Saturday, March 7, 2009

So You're Not A University Graduate

This week I came across a note circulating on Facebook that lists the BBC's Top 100 Books and invites people to indicate which ones they have read (most people will have read 6 of the 100). Not all books on this list are necessarily classics, they simply were popular among readers. This note got me thinking about what makes a book a classic, and what value there is in reading them.

Sometimes "educated" people have a bit of a superiority complex, but the plain and simple truth is that anyone can be well-read, and even those who don't read much may have great wisdom to offer. Snobbish intellectuals simply become stupid because they won't learn from people they feel are inferior. But when someone reacts against intellectual snobbery by denying the value reading, they also can miss out.

True classics not only cross generational and cultural barriers to entertain people on a basic human level, but they also help us better understand the world we live in. Through a good book we can "walk a mile" in someone else's shoes. Even if you struggle with reading, have a disability that makes it difficult, or simply don't think you have the time, the classics can be accessible for you. Some classic books are quite short, some are at a child's reading level, and audio books make it easy to tackle more challenging reads. This list is a good starting point to find something worth reading. I encourage you to read one classic novel this spring, and get as much out of it as you can.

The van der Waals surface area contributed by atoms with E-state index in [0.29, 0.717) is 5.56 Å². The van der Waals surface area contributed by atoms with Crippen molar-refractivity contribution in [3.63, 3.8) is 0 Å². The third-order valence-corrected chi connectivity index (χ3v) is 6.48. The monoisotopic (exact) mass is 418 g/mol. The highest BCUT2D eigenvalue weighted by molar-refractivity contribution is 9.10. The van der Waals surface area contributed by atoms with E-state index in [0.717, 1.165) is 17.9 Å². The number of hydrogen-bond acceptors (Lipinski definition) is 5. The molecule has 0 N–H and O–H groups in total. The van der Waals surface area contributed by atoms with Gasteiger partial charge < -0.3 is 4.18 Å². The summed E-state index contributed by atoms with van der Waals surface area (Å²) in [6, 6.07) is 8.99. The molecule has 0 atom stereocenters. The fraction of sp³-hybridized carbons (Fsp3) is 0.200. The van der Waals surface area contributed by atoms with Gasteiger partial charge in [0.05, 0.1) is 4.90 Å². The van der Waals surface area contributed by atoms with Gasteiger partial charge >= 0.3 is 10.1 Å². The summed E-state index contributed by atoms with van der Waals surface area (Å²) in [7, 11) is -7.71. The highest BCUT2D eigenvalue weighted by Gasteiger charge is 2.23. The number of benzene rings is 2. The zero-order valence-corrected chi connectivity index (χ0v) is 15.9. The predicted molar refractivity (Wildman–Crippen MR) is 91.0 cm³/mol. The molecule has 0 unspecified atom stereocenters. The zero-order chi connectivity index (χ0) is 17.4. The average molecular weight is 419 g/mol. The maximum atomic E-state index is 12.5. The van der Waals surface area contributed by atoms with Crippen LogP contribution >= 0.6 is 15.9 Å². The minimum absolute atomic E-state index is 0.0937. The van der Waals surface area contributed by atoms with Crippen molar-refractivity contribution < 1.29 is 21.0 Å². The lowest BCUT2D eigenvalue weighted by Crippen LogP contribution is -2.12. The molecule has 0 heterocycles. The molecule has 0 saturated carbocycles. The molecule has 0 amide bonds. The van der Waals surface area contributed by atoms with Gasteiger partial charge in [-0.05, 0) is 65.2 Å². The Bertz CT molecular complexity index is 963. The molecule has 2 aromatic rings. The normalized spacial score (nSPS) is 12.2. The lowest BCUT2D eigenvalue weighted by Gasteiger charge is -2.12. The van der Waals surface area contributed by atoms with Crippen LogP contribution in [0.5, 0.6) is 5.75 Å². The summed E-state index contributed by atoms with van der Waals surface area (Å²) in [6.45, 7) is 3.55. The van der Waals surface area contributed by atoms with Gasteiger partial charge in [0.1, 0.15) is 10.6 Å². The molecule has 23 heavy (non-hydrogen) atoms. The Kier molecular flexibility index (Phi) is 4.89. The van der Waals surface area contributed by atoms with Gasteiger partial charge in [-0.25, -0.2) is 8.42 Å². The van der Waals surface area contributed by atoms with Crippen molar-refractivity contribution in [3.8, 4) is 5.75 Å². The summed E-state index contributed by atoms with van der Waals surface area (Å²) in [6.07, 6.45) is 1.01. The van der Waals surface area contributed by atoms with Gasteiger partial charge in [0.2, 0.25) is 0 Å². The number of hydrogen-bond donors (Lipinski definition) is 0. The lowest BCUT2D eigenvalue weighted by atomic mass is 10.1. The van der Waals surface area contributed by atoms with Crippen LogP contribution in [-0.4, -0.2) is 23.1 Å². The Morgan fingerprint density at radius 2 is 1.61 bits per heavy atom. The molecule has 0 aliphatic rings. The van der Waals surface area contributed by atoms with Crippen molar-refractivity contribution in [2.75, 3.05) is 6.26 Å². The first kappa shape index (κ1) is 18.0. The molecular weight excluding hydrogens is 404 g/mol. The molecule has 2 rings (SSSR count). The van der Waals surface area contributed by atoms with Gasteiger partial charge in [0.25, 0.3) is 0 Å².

If you have read something lately that changed the way you think, helped you understand life better, or gave you great enjoyment, please share your find in the comments section!

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